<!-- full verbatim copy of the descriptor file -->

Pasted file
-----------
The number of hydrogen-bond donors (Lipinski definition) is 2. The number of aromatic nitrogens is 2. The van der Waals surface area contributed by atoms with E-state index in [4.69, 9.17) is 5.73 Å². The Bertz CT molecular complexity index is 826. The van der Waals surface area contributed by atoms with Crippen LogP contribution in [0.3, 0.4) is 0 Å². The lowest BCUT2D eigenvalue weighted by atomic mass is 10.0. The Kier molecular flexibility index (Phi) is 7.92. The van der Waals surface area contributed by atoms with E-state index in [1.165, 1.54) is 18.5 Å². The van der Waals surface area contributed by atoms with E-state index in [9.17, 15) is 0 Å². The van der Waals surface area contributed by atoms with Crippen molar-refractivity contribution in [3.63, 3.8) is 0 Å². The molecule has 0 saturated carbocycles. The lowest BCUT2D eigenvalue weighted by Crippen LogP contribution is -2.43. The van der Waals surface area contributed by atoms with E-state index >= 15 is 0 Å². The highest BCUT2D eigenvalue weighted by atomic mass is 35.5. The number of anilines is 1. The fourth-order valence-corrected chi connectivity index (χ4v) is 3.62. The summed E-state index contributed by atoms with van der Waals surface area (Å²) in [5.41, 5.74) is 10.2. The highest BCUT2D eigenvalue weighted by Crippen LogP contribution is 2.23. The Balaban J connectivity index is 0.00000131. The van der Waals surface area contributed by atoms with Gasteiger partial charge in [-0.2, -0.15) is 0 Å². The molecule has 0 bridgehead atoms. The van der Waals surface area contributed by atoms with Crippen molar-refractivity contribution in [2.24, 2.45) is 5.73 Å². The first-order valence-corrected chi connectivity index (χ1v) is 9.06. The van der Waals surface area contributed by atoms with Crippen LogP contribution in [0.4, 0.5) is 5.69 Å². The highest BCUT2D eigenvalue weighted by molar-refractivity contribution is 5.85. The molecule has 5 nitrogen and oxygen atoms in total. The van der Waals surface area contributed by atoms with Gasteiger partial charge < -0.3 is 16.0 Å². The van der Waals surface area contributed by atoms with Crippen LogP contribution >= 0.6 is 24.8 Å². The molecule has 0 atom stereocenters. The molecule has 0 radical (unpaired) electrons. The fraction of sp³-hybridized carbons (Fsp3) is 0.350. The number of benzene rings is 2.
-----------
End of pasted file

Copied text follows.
The number of hydrogen-bond donors (Lipinski definition) is 2. The number of aromatic nitrogens is 2. The van der Waals surface area contributed by atoms with E-state index in [4.69, 9.17) is 5.73 Å². The Bertz CT molecular complexity index is 826. The van der Waals surface area contributed by atoms with Crippen LogP contribution in [0.3, 0.4) is 0 Å². The lowest BCUT2D eigenvalue weighted by atomic mass is 10.0. The Kier molecular flexibility index (Phi) is 7.92. The van der Waals surface area contributed by atoms with E-state index in [1.165, 1.54) is 18.5 Å². The van der Waals surface area contributed by atoms with E-state index in [9.17, 15) is 0 Å². The van der Waals surface area contributed by atoms with Crippen molar-refractivity contribution in [3.63, 3.8) is 0 Å². The molecule has 0 saturated carbocycles. The lowest BCUT2D eigenvalue weighted by Crippen LogP contribution is -2.43. The van der Waals surface area contributed by atoms with E-state index >= 15 is 0 Å². The highest BCUT2D eigenvalue weighted by atomic mass is 35.5. The number of anilines is 1. The fourth-order valence-corrected chi connectivity index (χ4v) is 3.62. The summed E-state index contributed by atoms with van der Waals surface area (Å²) in [5.41, 5.74) is 10.2. The highest BCUT2D eigenvalue weighted by Crippen LogP contribution is 2.23. The Balaban J connectivity index is 0.00000131. The van der Waals surface area contributed by atoms with Gasteiger partial charge in [-0.2, -0.15) is 0 Å². The molecule has 0 bridgehead atoms. The van der Waals surface area contributed by atoms with Crippen molar-refractivity contribution in [2.24, 2.45) is 5.73 Å². The first-order valence-corrected chi connectivity index (χ1v) is 9.06. The van der Waals surface area contributed by atoms with Crippen LogP contribution in [0.4, 0.5) is 5.69 Å². The highest BCUT2D eigenvalue weighted by molar-refractivity contribution is 5.85. The molecule has 5 nitrogen and oxygen atoms in total. The van der Waals surface area contributed by atoms with Gasteiger partial charge < -0.3 is 16.0 Å². The van der Waals surface area contributed by atoms with Crippen LogP contribution >= 0.6 is 24.8 Å². The molecule has 0 atom stereocenters. The molecule has 0 radical (unpaired) electrons. The fraction of sp³-hybridized carbons (Fsp3) is 0.350. The number of benzene rings is 2.